An altogether different experience is found in when life gives you lemons, from Kelsey Jones. A monologue written by Jones is read over an original piano and string score as images that represent conflicting emotions appear on the screen, where confessions of blame, guilt and destruction make way for images of dogs and guinea pigs. Ben Deans’ frank COLAJ, meanwhile, is formed of seven conversations played over one another. It’s an intentionally overwhelming, at times chaotic soundscape that portrays how the artist understands the world having been diagnosed with the condition last year.
Similar themes of neurodivergent disorders, and living with them, feature in Peter Billingham’s Heaven Into Hell and Horror Mansion, two works that portray very real feelings of anxiety and dread. Ashley West’s collection of works, meanwhile, is an exploration of nostalgia in its conflicting forms, from nights spent doodling on Windows 95 computers (FM Paint) to deteriorating VHS tapes from family holidays and reminders of loss (A Memory Tape for Dad). The result is a touching and endearing collection, both a celebration of youth and the fraying memories that come with age.
I then delve into Chloé Lefort’s work, where changing narratives in film are a key motivation. Discord recodes the 2014 film Birdman using the open-source software Processing to produce an entirely different narrative, while Discontinuity reimagines the cinema experience itself, where randomly generated clips play not on a rectangular screen, but an encapsulating circular projection.
Discord – Chloé Lefort, Interaction Design
Ron Mackay finds inspiration in the neon-tinged, sci-fi universe of 2001: A Space Odyssey with his work Odyssey, reimagining the classic Stanley Kubrick film through modern technologies. Procedurally generated micropolyphony sounds, a technique where multiple lines play simultaneously to mangled and misconstrue the overall sound, play over visceral flashes of light.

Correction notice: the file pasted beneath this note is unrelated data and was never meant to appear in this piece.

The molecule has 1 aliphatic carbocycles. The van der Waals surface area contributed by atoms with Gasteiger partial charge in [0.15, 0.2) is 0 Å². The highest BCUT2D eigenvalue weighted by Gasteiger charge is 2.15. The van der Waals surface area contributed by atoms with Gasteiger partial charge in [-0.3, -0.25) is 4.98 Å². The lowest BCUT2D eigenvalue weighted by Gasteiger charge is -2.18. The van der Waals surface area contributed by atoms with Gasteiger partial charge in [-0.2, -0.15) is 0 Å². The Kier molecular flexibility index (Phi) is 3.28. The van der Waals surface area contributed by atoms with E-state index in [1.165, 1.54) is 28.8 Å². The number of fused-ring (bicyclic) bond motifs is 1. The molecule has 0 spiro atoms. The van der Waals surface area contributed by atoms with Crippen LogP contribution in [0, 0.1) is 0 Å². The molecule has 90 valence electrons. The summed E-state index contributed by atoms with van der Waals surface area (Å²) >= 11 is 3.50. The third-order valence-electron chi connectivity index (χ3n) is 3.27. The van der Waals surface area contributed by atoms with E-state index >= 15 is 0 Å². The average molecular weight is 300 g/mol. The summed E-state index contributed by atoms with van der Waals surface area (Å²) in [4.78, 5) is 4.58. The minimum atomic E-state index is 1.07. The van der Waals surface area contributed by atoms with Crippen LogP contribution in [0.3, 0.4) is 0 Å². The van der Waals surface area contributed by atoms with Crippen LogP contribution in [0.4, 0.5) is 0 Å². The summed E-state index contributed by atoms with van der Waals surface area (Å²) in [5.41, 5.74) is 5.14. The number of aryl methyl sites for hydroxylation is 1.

Rebecca McSherry’s short film Voyage shares some traits with Mackay’s work, notably the isolation and claustrophobia that are synonymous with the sci-fi genre and particularly films like 2001 and Alien. On Voyage, McSherry trains a machine learning programme using a database of corridors that appear in various films to generate mutating and surreal sets from movies that never were.
Many works in this year’s Showcase ask, what are the possibilities, limitations and boundaries between human and mechanical life as the two become evermore intertwined? What if machines have the ability to feel, ponders Amber Struthers in Teaching Machines Intimacy. Struthers translates human touch through textiles into a language understood by computers, a lesson in intimacy for metal bodies.
Marta Palacz wonders if they can be mindful, adopting machine learning techniques to imagine yoga poses that no human would be able to achieve. It’s a work that pits machines not as dystopia fodder, but almost humanistic, even playful in nature. Delving further into the exhibition, Fabio Paiva explores the everpresent aura of surveillance and the blurring of boundaries by CCTV from his front window with Persuasive System, and Fraser Nangle creates an organism that grows and evolves like neurons firing in the human brain, asking ‘is human civilization built like an integrated system?’
Finally, ‘My heart leaps for you as you hug me tight’ reads the opening line of a robot-written monologue in Ailsa Brock’s Word Radiolaria. Generative artworks that resemble vegetal designs and coral reefs are created from these words. They are natural images created by unnatural means and in an unnatural time. But the Showcase collectively finds solace in both fictional worlds and normal towns, in mindfulness and grainy tapes and humans and machines. And, for this year at least, I do the same through cardboard glasses.
Persuasive System – Fabio Paiva, Interaction Design
Jack Needham is a freelance music, culture and tech journalist. His bylines include: Wired, The Guardian, The Observer, BBC, Input, OneZero, Narrative.ly, i-D, Dazed, RBMA and Mixmag.